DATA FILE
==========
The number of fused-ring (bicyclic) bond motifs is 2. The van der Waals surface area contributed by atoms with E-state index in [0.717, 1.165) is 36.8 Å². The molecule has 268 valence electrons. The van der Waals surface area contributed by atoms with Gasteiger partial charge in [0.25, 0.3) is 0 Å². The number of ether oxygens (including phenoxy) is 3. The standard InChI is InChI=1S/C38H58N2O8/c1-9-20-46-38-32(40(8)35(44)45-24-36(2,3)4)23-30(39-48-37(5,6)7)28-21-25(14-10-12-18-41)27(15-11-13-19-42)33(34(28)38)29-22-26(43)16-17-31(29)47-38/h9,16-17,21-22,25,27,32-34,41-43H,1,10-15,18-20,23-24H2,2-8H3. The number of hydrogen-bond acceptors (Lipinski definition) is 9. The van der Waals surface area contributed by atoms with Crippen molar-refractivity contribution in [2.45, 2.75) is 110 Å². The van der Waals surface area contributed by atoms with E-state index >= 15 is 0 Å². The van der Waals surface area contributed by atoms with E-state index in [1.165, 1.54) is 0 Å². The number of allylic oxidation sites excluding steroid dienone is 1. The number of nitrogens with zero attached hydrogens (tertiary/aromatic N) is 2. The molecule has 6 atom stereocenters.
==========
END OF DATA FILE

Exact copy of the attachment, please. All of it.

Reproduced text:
The number of fused-ring (bicyclic) bond motifs is 2. The van der Waals surface area contributed by atoms with E-state index in [0.717, 1.165) is 36.8 Å². The molecule has 268 valence electrons. The van der Waals surface area contributed by atoms with Gasteiger partial charge in [0.25, 0.3) is 0 Å². The number of ether oxygens (including phenoxy) is 3. The standard InChI is InChI=1S/C38H58N2O8/c1-9-20-46-38-32(40(8)35(44)45-24-36(2,3)4)23-30(39-48-37(5,6)7)28-21-25(14-10-12-18-41)27(15-11-13-19-42)33(34(28)38)29-22-26(43)16-17-31(29)47-38/h9,16-17,21-22,25,27,32-34,41-43H,1,10-15,18-20,23-24H2,2-8H3. The number of hydrogen-bond acceptors (Lipinski definition) is 9. The van der Waals surface area contributed by atoms with Crippen molar-refractivity contribution in [2.45, 2.75) is 110 Å². The van der Waals surface area contributed by atoms with E-state index >= 15 is 0 Å². The van der Waals surface area contributed by atoms with E-state index in [1.165, 1.54) is 0 Å². The number of allylic oxidation sites excluding steroid dienone is 1. The number of nitrogens with zero attached hydrogens (tertiary/aromatic N) is 2. The molecule has 6 atom stereocenters.